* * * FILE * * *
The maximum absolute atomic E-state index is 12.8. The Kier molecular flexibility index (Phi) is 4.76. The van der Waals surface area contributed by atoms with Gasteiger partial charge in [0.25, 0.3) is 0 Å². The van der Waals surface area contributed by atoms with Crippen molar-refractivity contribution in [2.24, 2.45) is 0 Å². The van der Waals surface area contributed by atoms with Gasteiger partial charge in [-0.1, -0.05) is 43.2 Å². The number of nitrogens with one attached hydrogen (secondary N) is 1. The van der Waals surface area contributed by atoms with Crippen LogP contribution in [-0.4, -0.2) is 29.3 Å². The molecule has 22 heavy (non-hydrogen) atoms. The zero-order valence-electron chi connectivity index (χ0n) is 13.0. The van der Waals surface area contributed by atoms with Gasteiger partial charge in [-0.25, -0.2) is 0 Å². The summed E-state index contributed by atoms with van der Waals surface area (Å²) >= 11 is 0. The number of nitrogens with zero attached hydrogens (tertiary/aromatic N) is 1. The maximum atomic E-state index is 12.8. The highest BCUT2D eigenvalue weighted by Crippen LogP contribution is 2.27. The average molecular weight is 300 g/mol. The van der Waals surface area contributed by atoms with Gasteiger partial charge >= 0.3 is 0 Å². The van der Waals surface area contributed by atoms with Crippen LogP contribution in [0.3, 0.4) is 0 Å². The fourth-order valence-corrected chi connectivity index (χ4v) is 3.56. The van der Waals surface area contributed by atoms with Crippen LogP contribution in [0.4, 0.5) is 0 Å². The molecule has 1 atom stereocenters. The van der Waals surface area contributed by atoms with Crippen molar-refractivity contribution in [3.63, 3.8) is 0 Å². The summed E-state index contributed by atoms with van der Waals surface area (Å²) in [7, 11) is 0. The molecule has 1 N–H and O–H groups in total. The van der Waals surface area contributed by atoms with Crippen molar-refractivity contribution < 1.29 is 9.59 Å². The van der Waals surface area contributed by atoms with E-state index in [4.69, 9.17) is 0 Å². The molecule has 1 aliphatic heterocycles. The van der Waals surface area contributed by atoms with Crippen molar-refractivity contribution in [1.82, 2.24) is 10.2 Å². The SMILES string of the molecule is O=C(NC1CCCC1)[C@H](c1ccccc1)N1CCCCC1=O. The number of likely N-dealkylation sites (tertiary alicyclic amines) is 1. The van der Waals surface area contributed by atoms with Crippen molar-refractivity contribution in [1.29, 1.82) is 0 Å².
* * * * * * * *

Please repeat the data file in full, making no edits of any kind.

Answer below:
The maximum absolute atomic E-state index is 12.8. The Kier molecular flexibility index (Phi) is 4.76. The van der Waals surface area contributed by atoms with Gasteiger partial charge in [0.25, 0.3) is 0 Å². The van der Waals surface area contributed by atoms with Crippen molar-refractivity contribution in [2.24, 2.45) is 0 Å². The van der Waals surface area contributed by atoms with Gasteiger partial charge in [-0.1, -0.05) is 43.2 Å². The number of nitrogens with one attached hydrogen (secondary N) is 1. The van der Waals surface area contributed by atoms with Crippen LogP contribution in [-0.4, -0.2) is 29.3 Å². The molecule has 22 heavy (non-hydrogen) atoms. The zero-order valence-electron chi connectivity index (χ0n) is 13.0. The van der Waals surface area contributed by atoms with Gasteiger partial charge in [-0.25, -0.2) is 0 Å². The summed E-state index contributed by atoms with van der Waals surface area (Å²) >= 11 is 0. The number of nitrogens with zero attached hydrogens (tertiary/aromatic N) is 1. The maximum atomic E-state index is 12.8. The highest BCUT2D eigenvalue weighted by Crippen LogP contribution is 2.27. The average molecular weight is 300 g/mol. The van der Waals surface area contributed by atoms with Gasteiger partial charge >= 0.3 is 0 Å². The van der Waals surface area contributed by atoms with Crippen LogP contribution in [0.3, 0.4) is 0 Å². The fourth-order valence-corrected chi connectivity index (χ4v) is 3.56. The van der Waals surface area contributed by atoms with Crippen LogP contribution in [0.4, 0.5) is 0 Å². The molecule has 1 atom stereocenters. The van der Waals surface area contributed by atoms with Crippen molar-refractivity contribution in [3.63, 3.8) is 0 Å². The summed E-state index contributed by atoms with van der Waals surface area (Å²) in [7, 11) is 0. The molecule has 1 N–H and O–H groups in total. The van der Waals surface area contributed by atoms with Crippen molar-refractivity contribution < 1.29 is 9.59 Å². The van der Waals surface area contributed by atoms with E-state index in [4.69, 9.17) is 0 Å². The molecule has 1 aliphatic heterocycles. The van der Waals surface area contributed by atoms with Crippen molar-refractivity contribution in [1.82, 2.24) is 10.2 Å². The SMILES string of the molecule is O=C(NC1CCCC1)[C@H](c1ccccc1)N1CCCCC1=O. The number of likely N-dealkylation sites (tertiary alicyclic amines) is 1. The van der Waals surface area contributed by atoms with Crippen molar-refractivity contribution in [1.29, 1.82) is 0 Å².